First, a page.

It Just Means More: A look at the magnitude of the Alabama-LSU rivalry

Hang on for a minute...we're trying to find some more stories you might like.


Email This Story






More stories from James Benedetto | @james_benedetto

CW+%2F+Hannah+Saad
Back to Article
Back to Article

It Just Means More: A look at the magnitude of the Alabama-LSU rivalry

CW / Hannah Saad

CW / Hannah Saad

CW / Hannah Saad

CW / Hannah Saad

The lead-up for the 84th meeting between LSU and Alabama has the normal fanfare as it does for every year these two teams play. 

However, the 2019 edition seems to have an added intensity – and rightfully so. The first rankings for the College Football Playoff were released on Tuesday and placed the Tigers and the Crimson Tide at No. 2 and No. 3, respectively. In the AP Poll, LSU is ranked No. 1, narrowly ahead of Alabama at No. 2.

“I think the big thing you want the players to do is not get involved in the hype surrounding the game, or even think about the implications of the game,” coach Nick Saban said. “But prepare for the game as if this is the best team you’ve played and the player you’re going to play is the best player you’ve played against at his position all year long.”

For many players, the hype, the pressure and the magnitude of this game are the reasons they came to play football at Alabama. 

Take sophomore cornerback Patrick Surtain II as an example. Surtain had strong ties to LSU and admitted sheepishly that he used to be a fan of the Tigers due to family members living in New Orleans. Surtain recalled the excitement around the “Game of the Century” in 2011 and how that drove him to want to partake in the rivalry.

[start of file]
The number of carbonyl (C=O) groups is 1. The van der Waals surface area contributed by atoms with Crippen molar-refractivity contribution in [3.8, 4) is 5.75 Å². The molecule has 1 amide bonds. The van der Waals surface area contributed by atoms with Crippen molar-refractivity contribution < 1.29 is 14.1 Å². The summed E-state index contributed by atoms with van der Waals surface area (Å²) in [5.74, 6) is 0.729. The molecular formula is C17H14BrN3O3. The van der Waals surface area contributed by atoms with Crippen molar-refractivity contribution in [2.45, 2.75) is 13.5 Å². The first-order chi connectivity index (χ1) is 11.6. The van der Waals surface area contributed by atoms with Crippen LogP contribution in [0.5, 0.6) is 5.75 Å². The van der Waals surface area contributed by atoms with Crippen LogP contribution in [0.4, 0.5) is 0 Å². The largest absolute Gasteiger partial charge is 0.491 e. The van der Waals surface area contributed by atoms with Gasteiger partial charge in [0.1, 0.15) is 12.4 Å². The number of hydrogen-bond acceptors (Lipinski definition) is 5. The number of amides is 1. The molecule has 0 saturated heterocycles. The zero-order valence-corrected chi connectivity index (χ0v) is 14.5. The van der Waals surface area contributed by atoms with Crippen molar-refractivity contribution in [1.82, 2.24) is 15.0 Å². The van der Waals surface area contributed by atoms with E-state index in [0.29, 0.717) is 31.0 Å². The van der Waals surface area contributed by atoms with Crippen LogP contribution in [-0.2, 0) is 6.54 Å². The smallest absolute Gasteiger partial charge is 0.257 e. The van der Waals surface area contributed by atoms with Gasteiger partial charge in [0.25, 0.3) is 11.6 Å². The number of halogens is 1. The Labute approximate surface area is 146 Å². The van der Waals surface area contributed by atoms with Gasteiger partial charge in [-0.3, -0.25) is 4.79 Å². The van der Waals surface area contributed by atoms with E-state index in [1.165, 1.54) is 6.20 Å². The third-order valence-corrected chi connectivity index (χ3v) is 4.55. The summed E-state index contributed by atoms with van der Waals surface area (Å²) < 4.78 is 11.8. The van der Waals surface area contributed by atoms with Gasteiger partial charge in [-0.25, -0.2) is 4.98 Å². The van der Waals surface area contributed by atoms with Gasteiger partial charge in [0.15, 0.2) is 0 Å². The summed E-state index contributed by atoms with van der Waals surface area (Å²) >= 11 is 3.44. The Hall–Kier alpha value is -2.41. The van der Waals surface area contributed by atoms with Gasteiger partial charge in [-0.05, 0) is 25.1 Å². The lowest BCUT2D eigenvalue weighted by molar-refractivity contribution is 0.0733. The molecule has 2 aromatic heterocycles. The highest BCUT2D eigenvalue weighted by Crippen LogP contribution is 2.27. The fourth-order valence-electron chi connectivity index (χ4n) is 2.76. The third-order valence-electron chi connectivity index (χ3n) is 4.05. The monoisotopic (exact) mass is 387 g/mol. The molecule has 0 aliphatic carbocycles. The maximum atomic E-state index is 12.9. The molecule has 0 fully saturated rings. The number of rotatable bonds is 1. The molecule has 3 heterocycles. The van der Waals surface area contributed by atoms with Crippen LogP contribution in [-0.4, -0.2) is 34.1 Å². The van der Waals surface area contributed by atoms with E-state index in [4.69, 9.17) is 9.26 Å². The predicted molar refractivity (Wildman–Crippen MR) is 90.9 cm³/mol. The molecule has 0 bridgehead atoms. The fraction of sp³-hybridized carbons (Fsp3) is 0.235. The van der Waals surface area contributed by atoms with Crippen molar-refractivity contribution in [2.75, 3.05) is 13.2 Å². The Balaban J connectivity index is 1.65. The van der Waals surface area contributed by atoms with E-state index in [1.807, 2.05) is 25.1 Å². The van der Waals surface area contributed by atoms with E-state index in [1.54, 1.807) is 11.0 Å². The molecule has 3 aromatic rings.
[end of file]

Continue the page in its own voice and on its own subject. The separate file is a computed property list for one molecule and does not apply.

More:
I always had dreams of playing in big-time games,” Surtain said. “I live for the moments like those.”

Obviously, Surtain’s allegiances changed as the Fort Lauderdale, Florida, native chose to commit to the Crimson Tide back in 2018. Surtain isn’t the only member of Alabama who chose one of the two schools because of the ability to play on the big stage.

When senior defensive lineman Raekwon Davis was a high school senior in 2015, he received offers from eight SEC schools, including LSU and Alabama.

It’s just, your heart goes somewhere else and stays at that one school,” Davis recalled about his recruiting process. “That was me, my process and breaking down my schools, but LSU’s always been a great school. They’re a great school this year. Their offense [will] probably be the best offense we’re about to play in the SEC.” 

This is the 13th straight year and 14th straight meeting that both are ranked in the top 20 and that at least one is in the top five. On top of that, both teams rank in the top five in scoring offense in the Football Bowl Subdivision, with Alabama out-scoring LSU by an average of 1.8 points per game.  

Along with the implications of bragging rights, the winner between the Tigers and the Crimson Tide has gone on to win the SEC West in nine of the past 12 seasons. 

I feel like for games week to week, especially for big games like this, we always preach calm before the storm,” junior right tackle Jedrick Wills Jr. said. “Only before the game, just focus on what you’re doing in the game plan, prepare for what’s coming and then when the game comes, then you can explode with all the excitement that’s been building up to that point.”